This month, Warren Buffett's National Indemnity Company takes on the risk-assumption role of a lifetime. Quicken Loans is offering a $1 billion payout for the perfect bracket. Buffett's Berkshire Hathaway is insuring the bet. You've surely heard about this: The announcement was big news. One bracket, one billion. Billion, with a b.
The only problem? It's not going to happen.
The odds of selecting a "perfect bracket" -- picking the winner of every game in every round from First Four to Final -- are, at best, 1 billion-to-1. For someone with no basketball knowledge, the odds are 9.2 quintillion-to-1. Either way, it isn't bloody likely. Surprise, surprise, Buffett didn't spend his life accumulating a $54 billion fortune with bad math or bad bets.
The other day, when I was telling my girlfriend about the Quicken Loans-Buffett-billion, she asked a good question: What stops someone from submitting every possible bracket? Surely a computer algorithm could be written to generate enough brackets, and enough fake email addresses, to cover every single conceivable combination of wins and losses. Quicken Loans has a simple solution, it turns out, one Dan Gilbert shared with ESPN's Rick Reilly last week: "You also have to give a cellphone number," Gilbert says. "I can't imagine someone is going to have a thousand cellphones."
In other words, it's official: Unless you've ad Javier Bardem-in-"Skyfall"-level hacker, you have no reason to fill out more than one bracket this year.
In fact, you never have a reason to fill out more than one bracket.
Longtime College Basketball Nation readers will recognize this line of argument right away. It's something of a yearly tradition. And we do this knowing that what we say has zero effect on how you will spend your next days. We're shouting into the void. You're going to swim through brackets like Scrooge McDuck whether we tell you to rein it in or not.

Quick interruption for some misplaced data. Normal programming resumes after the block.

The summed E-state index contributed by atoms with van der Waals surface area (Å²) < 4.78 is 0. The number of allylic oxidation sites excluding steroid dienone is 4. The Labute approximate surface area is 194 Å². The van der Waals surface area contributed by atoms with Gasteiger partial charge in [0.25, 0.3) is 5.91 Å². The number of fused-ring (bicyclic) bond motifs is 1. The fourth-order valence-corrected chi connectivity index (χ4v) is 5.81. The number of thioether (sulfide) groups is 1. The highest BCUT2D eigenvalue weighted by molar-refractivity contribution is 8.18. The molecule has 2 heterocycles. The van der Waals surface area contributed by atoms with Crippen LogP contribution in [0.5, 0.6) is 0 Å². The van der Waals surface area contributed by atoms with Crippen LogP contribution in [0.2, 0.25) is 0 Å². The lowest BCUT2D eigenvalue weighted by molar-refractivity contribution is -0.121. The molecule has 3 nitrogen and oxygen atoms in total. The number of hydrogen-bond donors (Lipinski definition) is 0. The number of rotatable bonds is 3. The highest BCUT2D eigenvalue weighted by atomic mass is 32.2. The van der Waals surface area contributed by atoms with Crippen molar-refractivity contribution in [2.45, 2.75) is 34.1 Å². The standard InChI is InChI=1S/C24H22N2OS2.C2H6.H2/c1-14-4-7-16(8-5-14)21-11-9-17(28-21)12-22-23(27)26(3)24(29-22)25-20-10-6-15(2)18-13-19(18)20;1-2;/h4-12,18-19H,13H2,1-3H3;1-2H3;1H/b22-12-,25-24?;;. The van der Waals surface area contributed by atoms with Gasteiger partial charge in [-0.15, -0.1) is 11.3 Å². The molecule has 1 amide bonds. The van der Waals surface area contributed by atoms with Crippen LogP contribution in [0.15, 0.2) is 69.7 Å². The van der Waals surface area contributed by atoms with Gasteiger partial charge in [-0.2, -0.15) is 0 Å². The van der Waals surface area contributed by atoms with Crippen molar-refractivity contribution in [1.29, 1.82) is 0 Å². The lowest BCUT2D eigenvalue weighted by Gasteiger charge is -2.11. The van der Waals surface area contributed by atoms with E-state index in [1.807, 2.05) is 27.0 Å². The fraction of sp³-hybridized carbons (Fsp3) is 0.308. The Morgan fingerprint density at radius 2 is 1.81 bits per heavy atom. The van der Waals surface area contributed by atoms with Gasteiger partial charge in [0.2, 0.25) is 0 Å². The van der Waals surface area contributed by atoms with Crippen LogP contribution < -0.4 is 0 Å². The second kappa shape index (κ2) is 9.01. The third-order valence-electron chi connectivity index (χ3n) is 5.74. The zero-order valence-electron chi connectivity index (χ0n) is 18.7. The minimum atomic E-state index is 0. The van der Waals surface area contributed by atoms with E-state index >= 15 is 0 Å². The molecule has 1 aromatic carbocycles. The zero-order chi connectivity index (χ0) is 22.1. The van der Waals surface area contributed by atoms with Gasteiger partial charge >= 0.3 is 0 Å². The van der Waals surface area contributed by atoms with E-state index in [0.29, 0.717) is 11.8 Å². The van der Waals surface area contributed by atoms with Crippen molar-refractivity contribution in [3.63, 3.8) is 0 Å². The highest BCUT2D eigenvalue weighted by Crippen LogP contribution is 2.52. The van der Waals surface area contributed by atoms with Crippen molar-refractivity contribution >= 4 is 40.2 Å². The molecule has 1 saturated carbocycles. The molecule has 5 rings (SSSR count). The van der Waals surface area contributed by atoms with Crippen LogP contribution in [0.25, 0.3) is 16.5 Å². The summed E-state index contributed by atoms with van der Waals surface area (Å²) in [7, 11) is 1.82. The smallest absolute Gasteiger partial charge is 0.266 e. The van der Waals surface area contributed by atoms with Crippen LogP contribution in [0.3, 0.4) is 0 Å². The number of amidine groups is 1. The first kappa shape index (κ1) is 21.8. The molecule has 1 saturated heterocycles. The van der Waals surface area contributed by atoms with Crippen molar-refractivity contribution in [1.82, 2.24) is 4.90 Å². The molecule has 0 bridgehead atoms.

But we're going to tell you anyway. Filling out more than one bracket is lame.
It's lame because you'll have less fun. It runs counter to the spirit of picking a bracket in the first place. It turns the do-or-die joy of hitting an upset, or the crushing lows of one of your Final Four teams losing in the first weekend, into nothing more than a financial portfolio. You spread your risk, hedge your bets. You become a mid-level bank branch manager.
The NCAA tournament is not a bank branch. It is not your 401(k). It is not a collateralized debt obligation. It is not meant to be diced up into tranches and leveraged as assets. The NCAA tournament is three-week barrage of insanity. It is organically designed for maximum glee. When you pick more than one bracket, you chip away at that glee quotient. Instead of celebrating when that upset you picked comes through, you scramble through five or six sheets to see which ones you had right and which you missed. It's like a to-do list. How much fun does that sound like?
You're also less fun to talk to. Part of the fun of the tournament, besides experiencing your own bracket, is talking about it with other people. You compare picks. You fret about upsets. You spend the ends of games describing what this loss would do to your bracket, or why you picked that No. 14 seed out of nowhere -- some story about your brother's girlfriend's brother, or something. These are the bonding moments. You can watch the tournament with anyone.
When you pick 10 brackets, you strangle these conversations in the womb. Here's how those exchanges go:
Other person: "Wow. Did you have Florida losing?"
You: "Well, in three of my brackets I did, but in two of them I had in the Final Four, and the other six just the Elite Eight, so all in all I'm feeling pretty good about where ..."
Other person: Walks away
See? Why do that to yourself? Is it just the money in bracket pools? Do you have a need to feel smarter than everyone else? Think about why you would be this person. Lame, lame, lame.
Instead, you could pick one bracket. You could spend your time with your picks. You could do your research and mull things over until you feel good about your entire field. By then, you'll know it by heart, so you won't need to look at it every time a result comes in -- you'll just know. And when a friend or that person down the bar starts up a conversation, you won't have to whip out some manila folder full of scratched-out brackets to figure out where you stand.
Multiple brackets aren't going to help you win Warren Buffett's $1 billion. Why not have some fun instead?